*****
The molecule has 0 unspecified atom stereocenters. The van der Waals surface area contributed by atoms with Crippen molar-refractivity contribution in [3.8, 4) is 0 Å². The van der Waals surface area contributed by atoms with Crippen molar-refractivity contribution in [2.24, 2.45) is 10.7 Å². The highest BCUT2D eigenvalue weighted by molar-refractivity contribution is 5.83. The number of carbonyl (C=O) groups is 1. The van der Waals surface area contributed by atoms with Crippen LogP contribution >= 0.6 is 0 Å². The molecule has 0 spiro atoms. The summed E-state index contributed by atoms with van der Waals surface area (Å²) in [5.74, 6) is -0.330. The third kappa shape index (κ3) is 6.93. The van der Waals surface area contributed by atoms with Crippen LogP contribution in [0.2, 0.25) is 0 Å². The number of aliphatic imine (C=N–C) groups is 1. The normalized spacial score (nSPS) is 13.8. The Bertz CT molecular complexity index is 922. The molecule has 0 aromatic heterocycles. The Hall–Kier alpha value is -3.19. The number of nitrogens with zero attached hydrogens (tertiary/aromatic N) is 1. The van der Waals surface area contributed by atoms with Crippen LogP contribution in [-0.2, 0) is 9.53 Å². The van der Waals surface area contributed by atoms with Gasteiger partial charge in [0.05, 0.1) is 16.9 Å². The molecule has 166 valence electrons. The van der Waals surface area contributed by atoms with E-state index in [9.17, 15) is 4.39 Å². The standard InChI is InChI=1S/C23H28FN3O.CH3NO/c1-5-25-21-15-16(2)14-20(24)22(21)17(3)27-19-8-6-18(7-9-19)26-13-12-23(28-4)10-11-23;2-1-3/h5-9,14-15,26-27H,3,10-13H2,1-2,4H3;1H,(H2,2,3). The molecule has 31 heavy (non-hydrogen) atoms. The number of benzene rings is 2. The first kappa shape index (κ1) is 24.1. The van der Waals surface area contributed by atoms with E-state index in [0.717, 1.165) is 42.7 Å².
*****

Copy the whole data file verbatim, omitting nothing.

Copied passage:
The molecule has 0 unspecified atom stereocenters. The van der Waals surface area contributed by atoms with Crippen molar-refractivity contribution in [3.8, 4) is 0 Å². The van der Waals surface area contributed by atoms with Crippen molar-refractivity contribution in [2.24, 2.45) is 10.7 Å². The highest BCUT2D eigenvalue weighted by molar-refractivity contribution is 5.83. The number of carbonyl (C=O) groups is 1. The van der Waals surface area contributed by atoms with Crippen LogP contribution >= 0.6 is 0 Å². The molecule has 0 spiro atoms. The summed E-state index contributed by atoms with van der Waals surface area (Å²) in [5.74, 6) is -0.330. The third kappa shape index (κ3) is 6.93. The van der Waals surface area contributed by atoms with Crippen LogP contribution in [0.2, 0.25) is 0 Å². The number of aliphatic imine (C=N–C) groups is 1. The normalized spacial score (nSPS) is 13.8. The Bertz CT molecular complexity index is 922. The molecule has 0 aromatic heterocycles. The Hall–Kier alpha value is -3.19. The number of nitrogens with zero attached hydrogens (tertiary/aromatic N) is 1. The van der Waals surface area contributed by atoms with Crippen LogP contribution in [-0.2, 0) is 9.53 Å². The van der Waals surface area contributed by atoms with Gasteiger partial charge in [0.05, 0.1) is 16.9 Å². The molecule has 166 valence electrons. The van der Waals surface area contributed by atoms with E-state index in [9.17, 15) is 4.39 Å². The standard InChI is InChI=1S/C23H28FN3O.CH3NO/c1-5-25-21-15-16(2)14-20(24)22(21)17(3)27-19-8-6-18(7-9-19)26-13-12-23(28-4)10-11-23;2-1-3/h5-9,14-15,26-27H,3,10-13H2,1-2,4H3;1H,(H2,2,3). The molecule has 31 heavy (non-hydrogen) atoms. The number of benzene rings is 2. The first kappa shape index (κ1) is 24.1. The van der Waals surface area contributed by atoms with E-state index in [0.717, 1.165) is 42.7 Å².